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Managing emotions during extended lockdown periods

As lockdowns continue across many states and the uncertainty of this pandemic persists for all of us, let's remember the importance of kindness and showing compassion for one another and ourselves! Many of us are all too familiar with feelings of helplessness, frustration and languishing that are common in ongoing stressful and isolating situations. Here is a reminder of some of the helpful strategies that are taught in Second Step® that can help students and adults alike manage emotions and practice kindness during times of uncertainty and heightened levels of stress and anxiety.

Using Emotion Management Strategies

Lessons in the Emotion Management unit teach a variety of calming down strategies. In particular, the following techniques are very helpful:

  • Belly breathing;

    • Breathe in slowly through the nose and out through the mouth. A slow exhale stimulates the parasympathetic nervous system. When the parasympathetic nervous system is activated, it produces a calm and relaxed feeling in the mind and body. Triggering the parasympathetic nervous system helps reduce levels of anxiety and stress. Other benefits include improved mood, strengthened immune system and reduced blood pressure.

    • A variation of belly breathing is to breathe in memories of feeling safe and happy and breathe out any uncomfortable feelings.

  • Slow counting;

    • Try counting back slowly from ten. Doing a cognitive exercise like this can help to shift your thinking from your amygdala (fight or flight response) to your pre-frontal cortex, the part of the brain responsible for modulating emotions, focusing attention, problem solving and inhibitory control.

  • Positive self-talk;

    • Research suggests using positive self-talk assists with problem-solving, coping with hardships or challenges and can help to reduce the effects of stress and anxiety.

    • Help students identify negative self-talk related to COVID-19 and being in lockdown

    • Discuss helpful or positive self-talk that they could use instead. (e.g. ‘I am trying my best’, 'I am safe in my home and keeping others safe too', 'While I can't control this situation, I can control my actions and thoughts').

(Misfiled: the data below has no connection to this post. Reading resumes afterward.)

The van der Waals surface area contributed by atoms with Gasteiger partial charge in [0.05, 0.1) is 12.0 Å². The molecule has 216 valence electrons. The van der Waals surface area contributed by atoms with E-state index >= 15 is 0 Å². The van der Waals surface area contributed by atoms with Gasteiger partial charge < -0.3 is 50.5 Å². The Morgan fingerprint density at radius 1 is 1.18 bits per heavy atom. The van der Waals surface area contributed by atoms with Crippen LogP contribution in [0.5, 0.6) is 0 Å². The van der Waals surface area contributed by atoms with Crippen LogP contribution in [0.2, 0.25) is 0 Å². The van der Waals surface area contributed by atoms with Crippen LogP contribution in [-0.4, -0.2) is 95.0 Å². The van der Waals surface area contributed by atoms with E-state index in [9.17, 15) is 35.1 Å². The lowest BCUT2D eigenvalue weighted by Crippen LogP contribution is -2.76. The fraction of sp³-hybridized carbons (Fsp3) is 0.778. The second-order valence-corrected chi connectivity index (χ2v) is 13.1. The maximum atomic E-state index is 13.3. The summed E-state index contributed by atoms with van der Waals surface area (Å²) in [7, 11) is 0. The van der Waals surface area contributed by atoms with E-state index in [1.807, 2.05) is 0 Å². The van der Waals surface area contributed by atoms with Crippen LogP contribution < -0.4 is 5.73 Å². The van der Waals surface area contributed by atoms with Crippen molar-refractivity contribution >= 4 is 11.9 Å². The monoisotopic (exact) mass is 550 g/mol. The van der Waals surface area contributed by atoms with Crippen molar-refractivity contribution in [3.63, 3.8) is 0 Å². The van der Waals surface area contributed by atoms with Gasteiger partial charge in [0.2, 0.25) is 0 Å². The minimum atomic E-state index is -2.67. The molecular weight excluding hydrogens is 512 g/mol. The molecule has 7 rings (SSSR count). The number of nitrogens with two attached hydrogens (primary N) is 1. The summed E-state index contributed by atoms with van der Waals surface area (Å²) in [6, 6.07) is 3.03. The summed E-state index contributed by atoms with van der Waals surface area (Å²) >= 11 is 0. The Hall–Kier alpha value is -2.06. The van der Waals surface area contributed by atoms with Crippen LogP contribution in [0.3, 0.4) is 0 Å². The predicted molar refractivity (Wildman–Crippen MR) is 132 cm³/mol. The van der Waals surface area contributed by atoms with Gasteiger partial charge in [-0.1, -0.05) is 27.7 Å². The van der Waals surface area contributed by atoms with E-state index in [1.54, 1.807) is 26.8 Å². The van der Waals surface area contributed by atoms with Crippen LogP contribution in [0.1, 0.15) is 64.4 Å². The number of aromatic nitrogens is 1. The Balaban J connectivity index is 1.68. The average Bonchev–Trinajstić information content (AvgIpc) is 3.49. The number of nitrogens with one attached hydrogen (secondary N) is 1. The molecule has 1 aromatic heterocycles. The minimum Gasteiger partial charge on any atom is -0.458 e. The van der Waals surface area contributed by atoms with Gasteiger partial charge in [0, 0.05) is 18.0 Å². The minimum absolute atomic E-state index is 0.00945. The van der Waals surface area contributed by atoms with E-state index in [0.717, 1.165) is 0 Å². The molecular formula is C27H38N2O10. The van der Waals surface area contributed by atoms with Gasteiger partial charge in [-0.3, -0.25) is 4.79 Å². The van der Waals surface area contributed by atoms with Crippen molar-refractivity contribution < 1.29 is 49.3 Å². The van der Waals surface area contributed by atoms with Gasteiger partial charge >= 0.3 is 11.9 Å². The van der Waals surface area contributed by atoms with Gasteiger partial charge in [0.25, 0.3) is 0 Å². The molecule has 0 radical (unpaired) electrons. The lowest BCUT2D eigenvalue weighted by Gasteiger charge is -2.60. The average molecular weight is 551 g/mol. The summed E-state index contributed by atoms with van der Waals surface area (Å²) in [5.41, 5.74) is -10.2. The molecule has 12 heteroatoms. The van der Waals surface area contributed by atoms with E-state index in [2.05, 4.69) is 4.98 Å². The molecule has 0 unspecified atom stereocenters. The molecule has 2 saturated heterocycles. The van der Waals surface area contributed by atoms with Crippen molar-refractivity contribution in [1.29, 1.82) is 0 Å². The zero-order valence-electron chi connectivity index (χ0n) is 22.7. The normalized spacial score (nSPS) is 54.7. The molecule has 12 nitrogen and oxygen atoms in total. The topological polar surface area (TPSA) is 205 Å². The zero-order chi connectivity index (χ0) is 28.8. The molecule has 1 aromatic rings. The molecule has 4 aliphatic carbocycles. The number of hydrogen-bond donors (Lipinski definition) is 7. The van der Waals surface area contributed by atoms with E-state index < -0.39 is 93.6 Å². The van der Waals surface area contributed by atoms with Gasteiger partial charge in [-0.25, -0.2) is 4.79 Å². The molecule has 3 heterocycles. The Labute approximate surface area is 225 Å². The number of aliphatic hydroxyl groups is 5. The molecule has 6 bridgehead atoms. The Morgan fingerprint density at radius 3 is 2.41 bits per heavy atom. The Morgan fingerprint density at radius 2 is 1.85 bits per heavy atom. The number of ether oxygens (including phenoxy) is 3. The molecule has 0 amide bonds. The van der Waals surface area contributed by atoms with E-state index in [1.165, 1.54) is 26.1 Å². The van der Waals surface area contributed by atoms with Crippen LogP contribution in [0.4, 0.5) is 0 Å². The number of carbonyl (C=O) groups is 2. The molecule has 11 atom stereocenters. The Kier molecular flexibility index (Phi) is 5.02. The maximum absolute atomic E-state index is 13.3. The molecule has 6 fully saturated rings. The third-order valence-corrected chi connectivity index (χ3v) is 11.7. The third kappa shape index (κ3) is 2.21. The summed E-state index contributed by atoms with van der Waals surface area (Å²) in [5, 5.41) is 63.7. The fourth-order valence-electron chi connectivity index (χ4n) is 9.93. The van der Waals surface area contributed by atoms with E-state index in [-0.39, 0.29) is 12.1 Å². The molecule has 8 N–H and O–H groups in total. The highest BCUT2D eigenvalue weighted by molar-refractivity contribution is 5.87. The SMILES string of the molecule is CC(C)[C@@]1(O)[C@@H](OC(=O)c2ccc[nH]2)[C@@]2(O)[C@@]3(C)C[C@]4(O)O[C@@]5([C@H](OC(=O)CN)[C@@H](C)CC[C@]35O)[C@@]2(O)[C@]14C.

Mind Yeti® Mindfulness Session - Slow Breathing

Showing Empathy and Kindness

Lessons in the Empathy unit at all year-levels teach students to identify how others are feeling, and to show their care and concern with acts of kindness. When we show care and kindness to others, it helps us to feel better as well.

  • Remind students that others can have the same or different feelings in response to COVID-19, lockdowns and online learning (perspective-taking).

  • Have students reflect on how it feels when someone else has empathy for them - that is when another person feels and understands how they feel.

  • Ask students to identify acts of kindness or support that would feel helpful to them as individuals.

  • Have students identify acts of kindness or support they can offer each other in the classroom and in their homes.

Practice Mindfulness

Research has shown that practicing mindfulness decreases stress, alleviates anxiety and increases focus. It has also been shown to strengthen interpersonal skills and increase compassion. Fifteen of the Mind Yeti mindfulness program sessions are freely available for anyone to use, no experience necessary! Designed for educators and families to do alongside children, or for older children to do on their own, Mind Yeti provides a great way for everyone to practice mindfulness during this difficult time.


Positive Pieces Education is the Australian and New Zealand publisher and distributor of the evidence-based Second Step program.


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